VERSE OF THE DAY
Philippians 4:6-7 (New Living Translation)
Don’t worry about anything; instead, pray about everything. Tell God what you need, and thank him for all he has done. Then you will experience God’s peace, which exceeds anything we can understand. His peace will guard your hearts and minds as you live in Christ Jesus.
Don’t worry about anything; instead be in fervent prayer about everything. Tell God what you need, telling him your hearts desires and thank him for all he has done. Thanking him for the experiences he’s given to you. Then you will experience God’s peace, and grace which exceeds anything we can understand. His peace will guard your hearts and minds as you live in Christ Jesus. In a godly life style being god fearing and humble.
What does Philippians Chapter 4 6 7 mean?
Once you have prayed and have asked God for His help, let go of it and leave it in God’s hands. The end of the verse explains that the peace of God will guard our hearts and minds in Christ Jesus.Feb 13, 2017
What does Do not be anxious about anything but everything present your requests to God?
““Do not be anxious about anything, but in everything, by prayer and petition, with thanksgiving, present your requests to God. And the peace of God, which transcends all understanding, will guard your hearts and your minds in Christ Jesus” (Philippians 4:6-7).
What does Jesus mean by do not worry?
In context, we might understand Jesus’ command not to worry as applicable to our pursuit of wealth and possessions rather than our basic needs being met. This would mean that worry would dissipate if we stopped seeking riches and instead put our trust in God.Aug 14, 2013
When Jesus Said Not to Worry, What Did He Mean?
by Drew Smith | Aug 14, 2013 | Opinion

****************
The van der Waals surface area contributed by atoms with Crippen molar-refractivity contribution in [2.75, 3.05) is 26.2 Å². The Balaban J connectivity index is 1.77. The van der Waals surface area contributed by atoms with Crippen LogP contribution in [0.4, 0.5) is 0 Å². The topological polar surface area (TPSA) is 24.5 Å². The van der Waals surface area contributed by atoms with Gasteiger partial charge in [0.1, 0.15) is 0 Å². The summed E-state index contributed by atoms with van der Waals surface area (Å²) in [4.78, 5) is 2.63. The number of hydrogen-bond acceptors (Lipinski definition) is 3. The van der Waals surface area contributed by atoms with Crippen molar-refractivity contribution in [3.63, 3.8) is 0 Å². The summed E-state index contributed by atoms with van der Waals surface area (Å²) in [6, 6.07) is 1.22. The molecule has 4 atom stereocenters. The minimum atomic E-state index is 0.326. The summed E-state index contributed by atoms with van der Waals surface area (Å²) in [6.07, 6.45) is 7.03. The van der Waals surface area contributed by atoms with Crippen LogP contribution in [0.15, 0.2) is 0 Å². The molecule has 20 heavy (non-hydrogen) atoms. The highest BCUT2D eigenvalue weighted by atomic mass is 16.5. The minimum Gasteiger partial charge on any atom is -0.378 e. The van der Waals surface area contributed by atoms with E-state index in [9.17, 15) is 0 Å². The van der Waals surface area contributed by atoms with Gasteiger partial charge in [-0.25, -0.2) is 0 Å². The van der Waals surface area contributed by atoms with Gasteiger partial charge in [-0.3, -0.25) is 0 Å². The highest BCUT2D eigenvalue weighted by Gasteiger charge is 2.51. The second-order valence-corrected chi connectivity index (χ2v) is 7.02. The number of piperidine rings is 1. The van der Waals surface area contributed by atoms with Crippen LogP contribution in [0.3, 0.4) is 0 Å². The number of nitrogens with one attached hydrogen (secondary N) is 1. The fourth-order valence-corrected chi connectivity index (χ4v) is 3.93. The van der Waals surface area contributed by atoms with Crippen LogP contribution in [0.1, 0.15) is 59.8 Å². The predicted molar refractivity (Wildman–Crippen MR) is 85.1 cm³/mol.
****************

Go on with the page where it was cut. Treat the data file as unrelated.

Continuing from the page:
One of the more comforting passages from the teachings of Jesus is found in Luke 12:22-34, where Jesus commands his listeners not to worry about the concerns of life, for God will take care of them.
But is this really Jesus’ meaning?
To interpret correctly, we must keep in mind the literary context in which we find Jesus speaking about worry.
It follows his telling of the “Parable of the Rich Fool” (Luke 12:13-21), who is a fool because he pursued wealth for himself with no thought for what God would demand of him.
Indeed, that very night God demanded his life, and his riches were wasted.
In context, we might understand Jesus’ command not to worry as applicable to our pursuit of wealth and possessions rather than our basic needs being met. This would mean that worry would dissipate if we stopped seeking riches and instead put our trust in God.
But what are we to make of the three illustrations Jesus offers in this passage?
â— “Consider the ravens: they neither sow nor reap, they have neither storehouse nor barn, and yet God feeds them. Of how much more value are you than the birds!”
â— “And can any of you by worrying add a single hour to your span of life? If then you are not able to do so small a thing as that, why do you worry about the rest?”